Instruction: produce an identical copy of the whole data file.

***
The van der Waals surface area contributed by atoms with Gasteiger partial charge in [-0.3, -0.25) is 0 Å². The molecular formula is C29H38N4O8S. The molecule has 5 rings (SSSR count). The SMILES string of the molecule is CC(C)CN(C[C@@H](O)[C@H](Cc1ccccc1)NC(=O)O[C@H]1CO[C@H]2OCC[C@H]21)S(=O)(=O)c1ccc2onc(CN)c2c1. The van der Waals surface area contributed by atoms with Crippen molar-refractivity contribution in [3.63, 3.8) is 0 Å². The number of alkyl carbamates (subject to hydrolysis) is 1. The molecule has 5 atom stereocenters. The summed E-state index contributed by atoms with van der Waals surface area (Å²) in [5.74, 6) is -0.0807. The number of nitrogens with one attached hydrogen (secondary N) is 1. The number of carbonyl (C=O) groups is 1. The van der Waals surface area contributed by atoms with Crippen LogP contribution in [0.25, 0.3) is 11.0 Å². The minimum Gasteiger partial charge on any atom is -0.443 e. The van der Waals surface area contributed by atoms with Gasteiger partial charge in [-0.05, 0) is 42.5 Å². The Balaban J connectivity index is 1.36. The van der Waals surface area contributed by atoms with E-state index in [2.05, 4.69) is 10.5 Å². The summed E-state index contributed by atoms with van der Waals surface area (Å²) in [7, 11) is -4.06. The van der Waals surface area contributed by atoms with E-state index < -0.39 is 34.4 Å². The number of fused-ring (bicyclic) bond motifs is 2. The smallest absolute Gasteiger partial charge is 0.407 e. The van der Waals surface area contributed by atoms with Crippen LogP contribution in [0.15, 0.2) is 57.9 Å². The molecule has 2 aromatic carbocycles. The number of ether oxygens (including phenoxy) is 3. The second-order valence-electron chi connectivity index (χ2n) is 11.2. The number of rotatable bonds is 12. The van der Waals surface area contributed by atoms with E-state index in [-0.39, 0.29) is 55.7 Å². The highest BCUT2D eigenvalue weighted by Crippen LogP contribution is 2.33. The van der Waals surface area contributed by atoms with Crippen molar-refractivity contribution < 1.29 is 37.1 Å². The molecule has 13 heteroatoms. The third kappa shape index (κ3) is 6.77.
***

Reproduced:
The van der Waals surface area contributed by atoms with Gasteiger partial charge in [-0.3, -0.25) is 0 Å². The molecular formula is C29H38N4O8S. The molecule has 5 rings (SSSR count). The SMILES string of the molecule is CC(C)CN(C[C@@H](O)[C@H](Cc1ccccc1)NC(=O)O[C@H]1CO[C@H]2OCC[C@H]21)S(=O)(=O)c1ccc2onc(CN)c2c1. The van der Waals surface area contributed by atoms with Crippen molar-refractivity contribution in [3.63, 3.8) is 0 Å². The number of alkyl carbamates (subject to hydrolysis) is 1. The molecule has 5 atom stereocenters. The summed E-state index contributed by atoms with van der Waals surface area (Å²) in [5.74, 6) is -0.0807. The number of nitrogens with one attached hydrogen (secondary N) is 1. The number of carbonyl (C=O) groups is 1. The van der Waals surface area contributed by atoms with Crippen LogP contribution in [0.25, 0.3) is 11.0 Å². The minimum Gasteiger partial charge on any atom is -0.443 e. The van der Waals surface area contributed by atoms with Gasteiger partial charge in [-0.05, 0) is 42.5 Å². The Balaban J connectivity index is 1.36. The van der Waals surface area contributed by atoms with E-state index in [2.05, 4.69) is 10.5 Å². The summed E-state index contributed by atoms with van der Waals surface area (Å²) in [7, 11) is -4.06. The van der Waals surface area contributed by atoms with E-state index < -0.39 is 34.4 Å². The number of fused-ring (bicyclic) bond motifs is 2. The smallest absolute Gasteiger partial charge is 0.407 e. The van der Waals surface area contributed by atoms with Crippen LogP contribution in [0.15, 0.2) is 57.9 Å². The molecule has 2 aromatic carbocycles. The number of ether oxygens (including phenoxy) is 3. The second-order valence-electron chi connectivity index (χ2n) is 11.2. The number of rotatable bonds is 12. The van der Waals surface area contributed by atoms with E-state index in [-0.39, 0.29) is 55.7 Å². The highest BCUT2D eigenvalue weighted by Crippen LogP contribution is 2.33. The van der Waals surface area contributed by atoms with Crippen molar-refractivity contribution < 1.29 is 37.1 Å². The molecule has 13 heteroatoms. The third kappa shape index (κ3) is 6.77.